Flanges, bolts and tightening are essential to safe, efficient and reliable operation of your liquid control network - whether it is for potable water delivery, irrigation, waste handling or industrial processes. Our experts in T-T Flow have put together a basic guide that has all the basics you need for suitable jointing in a pipework system.
How to Join Flanged Faces
- Ensure flanges and fasteners are clear and in good working conditions
- Insert bolts 1 to 4 into one flange and position the gaskets on bolts
- Align flanges and support as required
- Offer the adjoining flange to the bolts and hand-tighten nuts
- Insert remaining bolts and hand-tighten nuts
- Determine the required bolt torque
- Using opposite quadrant sequence illustrated tighten as follows*:
- tighten nuts to 30% of estimated torque then,
- tighten nuts to 60% of estimated torque then,
- tighten nuts to 100% of the estimated torque.
- Finally, tighten all nuts with 100% of the required torque in a clockwise direction
*The torque (force) values provided above are based on using a rubber gasket that is 3mm thick and has a hardness of 70 IRHD (International Rubber Hardness Degree).
Flanges - a component that connects pipes, valves, pumps and other equipment to create a whole system. They are protruding rims or collars on pipes, shafts, valves and other hardware that provide a surface for connection to another piece of equipment.
They are designed to allow easy assembly and disassembly for convenience with repairs and maintenance, and are available in a wide range of designs for connecting different components in different applications.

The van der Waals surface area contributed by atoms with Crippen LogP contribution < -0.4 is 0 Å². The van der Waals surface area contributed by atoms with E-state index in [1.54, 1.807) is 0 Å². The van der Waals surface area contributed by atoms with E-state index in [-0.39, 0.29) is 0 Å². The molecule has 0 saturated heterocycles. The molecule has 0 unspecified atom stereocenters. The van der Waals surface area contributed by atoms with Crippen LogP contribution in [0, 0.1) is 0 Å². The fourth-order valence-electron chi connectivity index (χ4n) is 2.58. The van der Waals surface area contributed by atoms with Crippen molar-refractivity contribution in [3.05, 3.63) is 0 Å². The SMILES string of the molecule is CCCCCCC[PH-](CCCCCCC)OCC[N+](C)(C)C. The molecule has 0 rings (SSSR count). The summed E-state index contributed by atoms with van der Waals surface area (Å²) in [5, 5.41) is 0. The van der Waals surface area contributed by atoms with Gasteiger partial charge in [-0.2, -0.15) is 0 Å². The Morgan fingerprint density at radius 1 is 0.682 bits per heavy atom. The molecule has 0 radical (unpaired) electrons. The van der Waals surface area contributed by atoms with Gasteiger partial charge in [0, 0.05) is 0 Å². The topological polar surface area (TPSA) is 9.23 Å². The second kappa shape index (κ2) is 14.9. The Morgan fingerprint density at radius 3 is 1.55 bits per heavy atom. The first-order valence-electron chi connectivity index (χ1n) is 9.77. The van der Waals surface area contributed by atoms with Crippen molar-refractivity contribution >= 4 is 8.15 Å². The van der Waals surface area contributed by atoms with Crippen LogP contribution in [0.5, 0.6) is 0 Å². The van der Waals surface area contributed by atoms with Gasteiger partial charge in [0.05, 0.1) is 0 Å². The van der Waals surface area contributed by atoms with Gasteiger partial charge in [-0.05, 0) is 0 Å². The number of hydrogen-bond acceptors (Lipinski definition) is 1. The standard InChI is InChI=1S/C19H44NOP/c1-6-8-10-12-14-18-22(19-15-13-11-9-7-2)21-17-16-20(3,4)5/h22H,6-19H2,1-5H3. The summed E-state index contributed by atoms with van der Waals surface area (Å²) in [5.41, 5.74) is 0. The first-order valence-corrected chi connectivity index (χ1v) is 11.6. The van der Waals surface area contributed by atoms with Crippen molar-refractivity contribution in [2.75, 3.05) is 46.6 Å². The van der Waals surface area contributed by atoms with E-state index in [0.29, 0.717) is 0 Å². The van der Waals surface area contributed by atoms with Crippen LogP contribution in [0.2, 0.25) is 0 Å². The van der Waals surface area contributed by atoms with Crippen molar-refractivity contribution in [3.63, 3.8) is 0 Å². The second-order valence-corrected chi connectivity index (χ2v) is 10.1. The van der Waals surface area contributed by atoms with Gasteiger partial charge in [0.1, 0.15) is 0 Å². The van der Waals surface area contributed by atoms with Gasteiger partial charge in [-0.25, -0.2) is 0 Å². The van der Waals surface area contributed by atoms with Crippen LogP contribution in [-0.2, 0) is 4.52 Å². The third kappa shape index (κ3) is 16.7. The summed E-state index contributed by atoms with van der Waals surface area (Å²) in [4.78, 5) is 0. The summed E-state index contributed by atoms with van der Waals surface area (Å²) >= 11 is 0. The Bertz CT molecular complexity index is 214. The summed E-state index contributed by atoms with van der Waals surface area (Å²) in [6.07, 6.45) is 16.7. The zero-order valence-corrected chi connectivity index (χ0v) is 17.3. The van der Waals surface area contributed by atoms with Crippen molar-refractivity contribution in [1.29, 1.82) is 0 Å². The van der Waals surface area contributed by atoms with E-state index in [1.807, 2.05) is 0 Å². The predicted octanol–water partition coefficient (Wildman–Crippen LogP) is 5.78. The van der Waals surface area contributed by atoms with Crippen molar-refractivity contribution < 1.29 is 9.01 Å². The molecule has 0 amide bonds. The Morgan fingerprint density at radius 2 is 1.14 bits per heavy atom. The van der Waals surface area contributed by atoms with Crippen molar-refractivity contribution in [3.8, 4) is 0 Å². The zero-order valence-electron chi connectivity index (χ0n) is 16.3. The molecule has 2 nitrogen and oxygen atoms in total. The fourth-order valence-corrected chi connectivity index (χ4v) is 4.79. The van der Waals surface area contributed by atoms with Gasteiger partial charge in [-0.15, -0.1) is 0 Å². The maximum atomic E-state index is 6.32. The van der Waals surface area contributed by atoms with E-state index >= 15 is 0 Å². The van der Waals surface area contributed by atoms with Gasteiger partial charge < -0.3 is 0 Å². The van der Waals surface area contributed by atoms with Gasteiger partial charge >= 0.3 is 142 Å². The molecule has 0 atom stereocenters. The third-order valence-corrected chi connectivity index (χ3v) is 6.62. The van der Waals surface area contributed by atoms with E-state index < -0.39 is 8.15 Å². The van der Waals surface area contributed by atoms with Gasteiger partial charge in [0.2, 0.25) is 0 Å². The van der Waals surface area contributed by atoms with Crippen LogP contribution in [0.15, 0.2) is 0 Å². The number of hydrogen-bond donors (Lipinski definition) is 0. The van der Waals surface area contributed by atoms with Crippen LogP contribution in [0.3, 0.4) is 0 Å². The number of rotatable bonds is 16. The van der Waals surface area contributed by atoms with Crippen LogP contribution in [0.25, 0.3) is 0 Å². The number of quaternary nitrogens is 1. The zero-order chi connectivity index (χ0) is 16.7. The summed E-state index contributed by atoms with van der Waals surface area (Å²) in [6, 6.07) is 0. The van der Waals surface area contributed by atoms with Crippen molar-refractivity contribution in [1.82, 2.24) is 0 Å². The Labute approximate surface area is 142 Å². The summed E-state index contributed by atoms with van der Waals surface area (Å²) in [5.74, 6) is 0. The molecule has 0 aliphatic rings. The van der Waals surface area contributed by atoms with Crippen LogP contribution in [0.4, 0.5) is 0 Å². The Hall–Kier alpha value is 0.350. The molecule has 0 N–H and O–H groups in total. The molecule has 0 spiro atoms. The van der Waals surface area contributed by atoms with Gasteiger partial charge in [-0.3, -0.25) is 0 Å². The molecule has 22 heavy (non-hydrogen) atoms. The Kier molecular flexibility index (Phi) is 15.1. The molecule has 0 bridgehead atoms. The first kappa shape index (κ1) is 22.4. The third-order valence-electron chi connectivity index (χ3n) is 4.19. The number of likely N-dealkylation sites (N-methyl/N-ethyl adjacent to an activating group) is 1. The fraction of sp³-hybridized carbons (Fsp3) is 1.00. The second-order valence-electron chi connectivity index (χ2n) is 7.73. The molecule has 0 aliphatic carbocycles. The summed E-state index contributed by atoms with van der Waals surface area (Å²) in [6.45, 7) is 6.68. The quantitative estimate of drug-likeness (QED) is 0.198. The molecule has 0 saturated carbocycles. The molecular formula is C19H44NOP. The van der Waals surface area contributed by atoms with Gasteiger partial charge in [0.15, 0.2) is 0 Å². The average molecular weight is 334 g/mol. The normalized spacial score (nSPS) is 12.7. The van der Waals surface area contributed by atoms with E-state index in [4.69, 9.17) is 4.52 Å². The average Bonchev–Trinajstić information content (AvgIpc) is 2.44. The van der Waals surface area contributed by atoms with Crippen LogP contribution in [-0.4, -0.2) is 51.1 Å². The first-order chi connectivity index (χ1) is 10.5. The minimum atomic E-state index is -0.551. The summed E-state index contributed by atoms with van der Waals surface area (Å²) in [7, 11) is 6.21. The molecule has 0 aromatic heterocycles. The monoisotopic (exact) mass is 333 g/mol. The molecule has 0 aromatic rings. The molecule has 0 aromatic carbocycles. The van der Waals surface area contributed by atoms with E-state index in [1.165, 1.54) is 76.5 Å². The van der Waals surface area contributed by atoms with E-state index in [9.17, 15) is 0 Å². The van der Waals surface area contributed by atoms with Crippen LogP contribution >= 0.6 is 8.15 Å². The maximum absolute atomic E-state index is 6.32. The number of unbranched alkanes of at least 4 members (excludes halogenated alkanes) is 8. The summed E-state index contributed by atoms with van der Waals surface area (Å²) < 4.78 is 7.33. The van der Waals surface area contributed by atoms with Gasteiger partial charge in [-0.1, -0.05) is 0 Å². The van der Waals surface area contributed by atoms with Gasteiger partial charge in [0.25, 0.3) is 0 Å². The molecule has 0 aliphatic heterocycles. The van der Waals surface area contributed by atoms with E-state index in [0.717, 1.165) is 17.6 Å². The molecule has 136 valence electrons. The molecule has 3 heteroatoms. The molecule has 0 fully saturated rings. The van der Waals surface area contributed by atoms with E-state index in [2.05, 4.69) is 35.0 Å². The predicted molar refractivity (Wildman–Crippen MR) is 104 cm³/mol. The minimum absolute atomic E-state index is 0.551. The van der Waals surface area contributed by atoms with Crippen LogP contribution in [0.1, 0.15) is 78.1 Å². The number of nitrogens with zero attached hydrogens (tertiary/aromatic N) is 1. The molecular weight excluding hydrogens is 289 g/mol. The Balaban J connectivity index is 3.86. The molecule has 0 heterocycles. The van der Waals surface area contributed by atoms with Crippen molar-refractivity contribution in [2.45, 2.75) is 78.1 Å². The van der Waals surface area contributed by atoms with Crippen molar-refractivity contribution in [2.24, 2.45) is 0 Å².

The basics of flanges are male and female. Male flanges have a raised section that precisely fits into the indentation of the female flange for secure and leak-free connection.
Bolting & tightening - this is the process of securing a flange to other pieces of equipment with bolts, nuts and washers.
BS EN 1092 is a European standard that lays out requirements for flanges, fittings, and their joints. It provides a standardised system for the design and manufacturing of bolts and jointing faces, including testing, quality assurance and construction materials.
Generally, flanges that conform to Table 10 are chosen for applications including pumps, valves and other supporting equipment as they conform to BS EN 1092. Table 10 flanges are also able to handle a maximum working pressure of 16 bar - this is considered a safe and appropriate level for many common applications.